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Save the Matanuska Greenbelt group to meet with university officials over gravel exploration concerns

In August, UAF began evaluating gravel resources on trails near the Matanuska Experiment Farm
UAF explores gravel resources along Matanuska Greenbelt trails in Palmer.
UAF explores gravel resources along Matanuska Greenbelt trails in Palmer.(Heather Hintze)
Published: Oct. 21, 2020 at 5:13 PM AKDT
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PALMER, Alaska (KTUU) - Trail advocates who want to prevent gravel exploration on the Matanuska Greenbelt trails are meeting with university officials to discuss their concerns.

In August, the University of Alaska Fairbanks announced it was analyzing gravel resources on trails on the Matanuska Experiment Farm property in Palmer. Chancellor Dan White said the university made an agreement with the state to look at possible resource development to bring in more revenue because of state budget shortfalls.

Staff from several non-profits, including Alaska Farmland Trust, Mat-Su Trails and Parks Foundation and the Valley Mountain Bikers and Hikers, teamed up to form the Save the Matanuska Greenbelt Advocacy Committee.

The group has an online meeting with White and the University Alaska system interim president to talk about solutions to UAF’s budget issue.

“The stakeholder group really feels like we’ve got a win to start because we’ve got the powers that be at the table with us and that’s really what we wanted,” said Amy Pettit, executive director of Alaska Farmland Trust. “We wanted them to come and listen to our concerns, listen to our solution ideas and listen to our perspectives on the value of the property.”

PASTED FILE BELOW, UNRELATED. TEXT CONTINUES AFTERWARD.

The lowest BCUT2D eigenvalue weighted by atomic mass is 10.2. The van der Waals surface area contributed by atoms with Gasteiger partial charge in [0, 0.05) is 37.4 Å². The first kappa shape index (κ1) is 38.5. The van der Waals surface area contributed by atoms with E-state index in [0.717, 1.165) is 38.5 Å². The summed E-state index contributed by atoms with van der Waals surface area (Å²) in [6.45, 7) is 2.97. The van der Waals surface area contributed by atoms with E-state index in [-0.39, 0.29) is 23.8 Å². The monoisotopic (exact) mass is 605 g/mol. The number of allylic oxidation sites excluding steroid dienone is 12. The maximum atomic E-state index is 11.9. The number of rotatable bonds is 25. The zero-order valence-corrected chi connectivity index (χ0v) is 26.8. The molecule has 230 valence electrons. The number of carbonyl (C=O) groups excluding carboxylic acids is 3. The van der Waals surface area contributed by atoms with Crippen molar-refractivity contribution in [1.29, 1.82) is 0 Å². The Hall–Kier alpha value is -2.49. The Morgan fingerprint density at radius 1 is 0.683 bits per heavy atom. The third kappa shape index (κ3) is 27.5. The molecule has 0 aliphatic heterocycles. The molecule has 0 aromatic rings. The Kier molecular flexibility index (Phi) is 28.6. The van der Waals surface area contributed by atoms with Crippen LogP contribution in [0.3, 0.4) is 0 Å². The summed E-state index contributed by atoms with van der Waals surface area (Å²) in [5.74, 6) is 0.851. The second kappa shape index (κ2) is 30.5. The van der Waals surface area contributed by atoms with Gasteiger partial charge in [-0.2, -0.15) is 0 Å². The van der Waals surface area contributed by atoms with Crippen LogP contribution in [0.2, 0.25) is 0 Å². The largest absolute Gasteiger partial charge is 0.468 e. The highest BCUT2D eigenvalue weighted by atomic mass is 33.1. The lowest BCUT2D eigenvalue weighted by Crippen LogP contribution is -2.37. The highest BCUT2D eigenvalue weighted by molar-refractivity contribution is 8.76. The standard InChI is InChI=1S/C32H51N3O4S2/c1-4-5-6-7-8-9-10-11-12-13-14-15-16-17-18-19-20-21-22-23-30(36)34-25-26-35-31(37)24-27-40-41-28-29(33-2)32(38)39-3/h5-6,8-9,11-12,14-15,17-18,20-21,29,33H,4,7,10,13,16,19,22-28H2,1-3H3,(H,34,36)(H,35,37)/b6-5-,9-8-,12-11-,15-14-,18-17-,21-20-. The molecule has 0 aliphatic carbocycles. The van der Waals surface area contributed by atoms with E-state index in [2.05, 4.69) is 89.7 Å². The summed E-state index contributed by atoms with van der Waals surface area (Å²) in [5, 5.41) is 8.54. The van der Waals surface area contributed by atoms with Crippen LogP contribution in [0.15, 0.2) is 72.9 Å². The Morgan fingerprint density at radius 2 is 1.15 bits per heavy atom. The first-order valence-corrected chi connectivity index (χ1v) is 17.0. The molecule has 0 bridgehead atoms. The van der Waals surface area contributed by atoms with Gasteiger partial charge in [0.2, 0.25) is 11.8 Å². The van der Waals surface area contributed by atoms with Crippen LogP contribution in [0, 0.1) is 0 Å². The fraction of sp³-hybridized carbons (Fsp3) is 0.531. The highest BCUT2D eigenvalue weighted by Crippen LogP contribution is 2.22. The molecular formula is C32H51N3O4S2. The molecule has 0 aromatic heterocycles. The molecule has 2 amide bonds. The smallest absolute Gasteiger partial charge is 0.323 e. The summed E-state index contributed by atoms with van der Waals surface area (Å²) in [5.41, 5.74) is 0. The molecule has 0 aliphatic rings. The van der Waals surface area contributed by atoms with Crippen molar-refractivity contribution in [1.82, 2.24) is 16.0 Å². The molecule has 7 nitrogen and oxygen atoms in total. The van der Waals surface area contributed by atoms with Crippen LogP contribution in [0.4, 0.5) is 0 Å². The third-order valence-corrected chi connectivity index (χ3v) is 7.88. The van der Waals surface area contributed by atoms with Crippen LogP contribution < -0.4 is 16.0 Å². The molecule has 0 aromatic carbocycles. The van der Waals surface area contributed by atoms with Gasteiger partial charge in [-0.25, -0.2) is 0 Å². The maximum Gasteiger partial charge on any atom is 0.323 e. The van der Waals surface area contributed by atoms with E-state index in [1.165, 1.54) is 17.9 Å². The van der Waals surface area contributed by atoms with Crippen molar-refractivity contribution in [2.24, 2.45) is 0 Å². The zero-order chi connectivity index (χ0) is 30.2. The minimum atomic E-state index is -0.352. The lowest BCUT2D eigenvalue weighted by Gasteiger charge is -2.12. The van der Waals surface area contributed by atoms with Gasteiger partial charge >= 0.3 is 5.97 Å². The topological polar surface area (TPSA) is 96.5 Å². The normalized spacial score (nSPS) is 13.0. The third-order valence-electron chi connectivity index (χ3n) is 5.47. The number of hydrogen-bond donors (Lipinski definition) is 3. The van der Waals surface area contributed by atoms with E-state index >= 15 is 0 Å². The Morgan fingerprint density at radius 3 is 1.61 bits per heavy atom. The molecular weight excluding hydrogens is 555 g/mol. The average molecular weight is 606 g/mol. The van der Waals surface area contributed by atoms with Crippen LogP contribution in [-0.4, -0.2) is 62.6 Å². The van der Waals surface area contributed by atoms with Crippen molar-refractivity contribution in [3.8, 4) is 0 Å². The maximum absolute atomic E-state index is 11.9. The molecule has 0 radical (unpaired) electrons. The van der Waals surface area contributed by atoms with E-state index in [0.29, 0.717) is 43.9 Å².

The exploration work was done about two miles from the Kin-Win trailhead on a 70-acre parcel that encompasses part of the 33-mile trail system. Pettit said she understands the university needs to find new ways to bring in money but said many people in the community want to keep the trails intact.

Mat-Su Trails and Parks Foundation Executive Director Wes Hoskins wants to find a longer-term solution to the financial strain.

“A gravel pit in the middle of the greenbelt is what we believe is short-term investment,” Hoskins said.

The university system had to cut millions of dollars for the upcoming fiscal year. In an interview in August, White said UAF has taken measures like cutting programs and selling assets and needs to look at money that can be made from the land.

“Resource development may or may not be a piece of it but we have to be able to answer the question,” White said.

The meeting will be held on Thursday, Oct. 22 at 6:30 p.m. It will be livestreamed on the Matanuska Greenbelt Shareholder Meeting Facebook page.

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